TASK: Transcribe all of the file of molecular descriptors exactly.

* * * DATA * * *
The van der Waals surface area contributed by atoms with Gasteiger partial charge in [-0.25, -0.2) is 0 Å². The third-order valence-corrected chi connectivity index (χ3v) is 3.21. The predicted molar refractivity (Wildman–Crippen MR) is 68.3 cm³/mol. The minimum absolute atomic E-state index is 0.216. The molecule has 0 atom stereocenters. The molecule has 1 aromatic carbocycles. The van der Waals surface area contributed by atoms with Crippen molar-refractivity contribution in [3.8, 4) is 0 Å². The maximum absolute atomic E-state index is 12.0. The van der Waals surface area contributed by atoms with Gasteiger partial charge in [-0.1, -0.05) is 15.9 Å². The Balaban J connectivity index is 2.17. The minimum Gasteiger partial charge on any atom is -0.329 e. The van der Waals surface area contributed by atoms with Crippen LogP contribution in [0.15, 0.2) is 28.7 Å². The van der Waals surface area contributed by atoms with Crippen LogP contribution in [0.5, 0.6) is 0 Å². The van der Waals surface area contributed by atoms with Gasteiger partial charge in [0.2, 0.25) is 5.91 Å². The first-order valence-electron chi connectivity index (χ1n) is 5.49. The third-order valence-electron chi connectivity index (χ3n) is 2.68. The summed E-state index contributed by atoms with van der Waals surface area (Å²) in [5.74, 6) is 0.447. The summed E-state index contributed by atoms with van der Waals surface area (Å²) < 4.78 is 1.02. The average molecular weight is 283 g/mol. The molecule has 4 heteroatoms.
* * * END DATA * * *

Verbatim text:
The van der Waals surface area contributed by atoms with Gasteiger partial charge in [-0.25, -0.2) is 0 Å². The third-order valence-corrected chi connectivity index (χ3v) is 3.21. The predicted molar refractivity (Wildman–Crippen MR) is 68.3 cm³/mol. The minimum absolute atomic E-state index is 0.216. The molecule has 0 atom stereocenters. The molecule has 1 aromatic carbocycles. The van der Waals surface area contributed by atoms with Crippen molar-refractivity contribution in [3.8, 4) is 0 Å². The maximum absolute atomic E-state index is 12.0. The van der Waals surface area contributed by atoms with Gasteiger partial charge in [-0.1, -0.05) is 15.9 Å². The Balaban J connectivity index is 2.17. The minimum Gasteiger partial charge on any atom is -0.329 e. The van der Waals surface area contributed by atoms with Crippen LogP contribution in [0.15, 0.2) is 28.7 Å². The van der Waals surface area contributed by atoms with Crippen LogP contribution in [0.5, 0.6) is 0 Å². The van der Waals surface area contributed by atoms with Gasteiger partial charge in [0.2, 0.25) is 5.91 Å². The first-order valence-electron chi connectivity index (χ1n) is 5.49. The third-order valence-electron chi connectivity index (χ3n) is 2.68. The summed E-state index contributed by atoms with van der Waals surface area (Å²) in [5.74, 6) is 0.447. The summed E-state index contributed by atoms with van der Waals surface area (Å²) < 4.78 is 1.02. The average molecular weight is 283 g/mol. The molecule has 4 heteroatoms.